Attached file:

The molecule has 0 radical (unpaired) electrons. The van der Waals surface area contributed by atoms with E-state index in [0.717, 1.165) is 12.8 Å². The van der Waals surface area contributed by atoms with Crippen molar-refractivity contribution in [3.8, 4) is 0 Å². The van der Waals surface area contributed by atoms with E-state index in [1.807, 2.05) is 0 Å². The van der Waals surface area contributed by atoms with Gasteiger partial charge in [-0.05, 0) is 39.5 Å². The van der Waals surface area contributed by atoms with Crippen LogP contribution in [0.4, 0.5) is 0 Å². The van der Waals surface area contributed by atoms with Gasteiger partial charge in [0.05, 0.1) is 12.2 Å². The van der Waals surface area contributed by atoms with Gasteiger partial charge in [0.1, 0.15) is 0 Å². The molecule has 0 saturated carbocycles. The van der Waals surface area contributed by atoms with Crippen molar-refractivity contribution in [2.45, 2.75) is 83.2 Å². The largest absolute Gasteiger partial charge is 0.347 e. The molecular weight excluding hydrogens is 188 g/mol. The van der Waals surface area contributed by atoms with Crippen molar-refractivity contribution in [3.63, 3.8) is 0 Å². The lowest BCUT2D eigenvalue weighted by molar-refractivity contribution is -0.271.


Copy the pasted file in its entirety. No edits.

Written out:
The molecule has 0 radical (unpaired) electrons. The van der Waals surface area contributed by atoms with E-state index in [0.717, 1.165) is 12.8 Å². The van der Waals surface area contributed by atoms with Crippen molar-refractivity contribution in [3.8, 4) is 0 Å². The van der Waals surface area contributed by atoms with E-state index in [1.807, 2.05) is 0 Å². The van der Waals surface area contributed by atoms with Gasteiger partial charge in [-0.05, 0) is 39.5 Å². The van der Waals surface area contributed by atoms with Crippen LogP contribution in [0.4, 0.5) is 0 Å². The van der Waals surface area contributed by atoms with Gasteiger partial charge in [0.05, 0.1) is 12.2 Å². The van der Waals surface area contributed by atoms with Gasteiger partial charge in [0.1, 0.15) is 0 Å². The molecule has 0 saturated carbocycles. The van der Waals surface area contributed by atoms with Crippen molar-refractivity contribution in [2.45, 2.75) is 83.2 Å². The largest absolute Gasteiger partial charge is 0.347 e. The molecular weight excluding hydrogens is 188 g/mol. The van der Waals surface area contributed by atoms with Crippen molar-refractivity contribution in [3.63, 3.8) is 0 Å². The lowest BCUT2D eigenvalue weighted by molar-refractivity contribution is -0.271.